Young hobbyists, your mailbox is full of collectibles

THEY come to your neighborhood every day, like bugs, but they don't crawl around. They're pretty, like rocks, but not heavy in your pockets. And unlike coins, you can get many of them for free. They're stamps. And you might want to collect them.

To get started, look in your mailbox. When you find a stamp you want to save, ask permission to cut it out. Then soak the stamp in a shallow bowl of water until it slips off the envelope. (You'll need to weight the stamp with a book or other heavy object while it dries so it doesn't curl up.)

A three-ring notebook will do nicely to store your first stamps. Mount them with hinges bought at a stamp or hobby store so you can remove them later; otherwise, they lose all their value. You'll also want to put them in some kind of order -- say, US stamps on the first five pages, another country's stamps on the next. Some people like to organize the stamps by topics -- butterflies on one page, Walt Disney characters on another.

You'll probably want to collect more stamps than you can get from your mailbox. If your parents work in an office, ask them to be on the lookout for interesting stamps. Also, ask the people who write to your family to use ``commemorative'' stamps. These stamps, issued in a limited number, commemorate a person or event. This month, for example, the postal service commemorates former Supreme Court Justice Hugo Black, orator and presidential candidate William Jennings Bryan, and the 50th anniversary of the National Wildlife Federation.

You can obtain foreign stamps either by getting an overseas pen pal, going to a stamp store, or joining a stamp club. Many elementary schools -- and some libraries, churches, synagogues, and community centers -- have Ben Franklin Stamp Clubs supported by the US Post Office. There, you can meet other young stamp collectors, learn more about the stamps you want to collect, and have an opportunity to trade stamps.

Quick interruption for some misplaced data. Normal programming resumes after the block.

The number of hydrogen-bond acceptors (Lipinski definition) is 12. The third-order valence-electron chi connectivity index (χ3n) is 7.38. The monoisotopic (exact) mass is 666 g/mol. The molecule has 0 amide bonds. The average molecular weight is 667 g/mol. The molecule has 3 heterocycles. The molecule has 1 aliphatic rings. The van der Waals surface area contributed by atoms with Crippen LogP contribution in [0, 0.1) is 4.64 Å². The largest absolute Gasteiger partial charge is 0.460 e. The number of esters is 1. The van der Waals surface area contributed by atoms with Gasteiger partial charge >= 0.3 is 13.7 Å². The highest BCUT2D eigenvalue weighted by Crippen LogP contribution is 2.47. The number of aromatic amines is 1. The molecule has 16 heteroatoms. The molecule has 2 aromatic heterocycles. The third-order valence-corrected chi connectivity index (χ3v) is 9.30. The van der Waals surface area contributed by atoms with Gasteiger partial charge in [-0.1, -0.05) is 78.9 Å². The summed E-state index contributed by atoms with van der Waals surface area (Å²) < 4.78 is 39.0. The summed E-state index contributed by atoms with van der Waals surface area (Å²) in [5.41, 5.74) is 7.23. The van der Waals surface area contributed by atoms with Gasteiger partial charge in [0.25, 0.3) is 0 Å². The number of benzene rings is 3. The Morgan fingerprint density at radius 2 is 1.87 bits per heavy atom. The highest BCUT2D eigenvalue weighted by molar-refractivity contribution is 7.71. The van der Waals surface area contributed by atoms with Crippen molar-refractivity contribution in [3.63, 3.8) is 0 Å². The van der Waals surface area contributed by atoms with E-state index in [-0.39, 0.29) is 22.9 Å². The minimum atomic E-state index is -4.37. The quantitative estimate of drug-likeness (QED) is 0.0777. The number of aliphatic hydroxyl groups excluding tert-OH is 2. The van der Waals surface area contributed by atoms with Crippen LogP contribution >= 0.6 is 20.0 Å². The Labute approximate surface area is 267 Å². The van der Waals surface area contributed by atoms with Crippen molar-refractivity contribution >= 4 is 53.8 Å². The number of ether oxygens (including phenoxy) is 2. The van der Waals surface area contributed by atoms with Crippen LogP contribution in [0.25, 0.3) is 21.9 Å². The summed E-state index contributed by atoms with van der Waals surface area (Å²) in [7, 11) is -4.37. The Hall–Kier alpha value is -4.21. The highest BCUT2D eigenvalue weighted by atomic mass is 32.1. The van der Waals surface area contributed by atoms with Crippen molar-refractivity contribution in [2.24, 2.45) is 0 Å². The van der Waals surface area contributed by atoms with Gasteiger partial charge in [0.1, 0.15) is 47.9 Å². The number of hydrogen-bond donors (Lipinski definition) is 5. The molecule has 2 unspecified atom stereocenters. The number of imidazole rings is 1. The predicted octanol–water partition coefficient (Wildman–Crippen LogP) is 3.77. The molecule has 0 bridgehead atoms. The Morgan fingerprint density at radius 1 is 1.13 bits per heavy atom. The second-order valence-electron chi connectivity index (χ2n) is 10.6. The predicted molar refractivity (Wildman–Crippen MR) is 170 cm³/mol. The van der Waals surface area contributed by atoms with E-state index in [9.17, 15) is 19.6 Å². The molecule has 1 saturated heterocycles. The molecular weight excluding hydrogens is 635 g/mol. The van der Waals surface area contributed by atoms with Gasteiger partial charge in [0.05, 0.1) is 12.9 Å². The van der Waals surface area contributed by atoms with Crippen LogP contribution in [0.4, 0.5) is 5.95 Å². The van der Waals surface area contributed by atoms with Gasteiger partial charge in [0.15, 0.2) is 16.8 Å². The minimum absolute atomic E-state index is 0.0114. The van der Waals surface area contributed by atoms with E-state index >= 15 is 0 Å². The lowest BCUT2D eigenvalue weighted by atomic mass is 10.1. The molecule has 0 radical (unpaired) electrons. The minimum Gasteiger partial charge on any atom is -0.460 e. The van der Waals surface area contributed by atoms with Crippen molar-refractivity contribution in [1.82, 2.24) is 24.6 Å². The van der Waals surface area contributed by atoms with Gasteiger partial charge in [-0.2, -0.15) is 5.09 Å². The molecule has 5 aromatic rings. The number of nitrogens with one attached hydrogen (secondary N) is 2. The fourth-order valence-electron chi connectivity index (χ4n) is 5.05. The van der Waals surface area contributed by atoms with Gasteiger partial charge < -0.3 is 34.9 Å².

Another club for young stamp collectors is the Junior Philatelists of America (JPA), organized and run by young people. Membership in this organization includes a bi-monthly newsletter, a stamp exchange program, a stamp identification service, a pen pal and translation service, and many opportunities to write, compete, and study about stamps.

To help get a collection going, try the following:

``10 Easy Ways to Start Collecting Stamps,'' a pamphlet available free at post offices.

Ben Franklin Clubs. If none is available at your school, community center or YMCA, call your main post office and ask if they have a Philatelic Division. They should be able to help you find a club, or start one.

Treasury of Stamps Album, available free from your main post office. This is a three-page album with room for many of this year's commemoratives.

Junior Philatelists of America, P. O. Box 195, Minetto, N.Y. 13115-0195. Send a business size self-addressed, stamped envelope for information.

Send $1.10 and a self-addressed envelope to: Customer Affixed Envelopes, Fish Booklet Stamp, Postmaster, Seattle, Wash. 98109-9991, and they'll send you one pane of the five fish stamps issued to commemorate the National Wildlife Federation, marked with the place of issue. This is called a first-day cover.

Stamp stores can give you lots of help in learning what to collect and how to display it. Many children like to start with a paperback US stamp album, which has pictures of the country's stamps in the order they were issued. Others prefer stock books -- books with pockets where stamps can be inserted. These can be arranged and rearranged as a collection grows.

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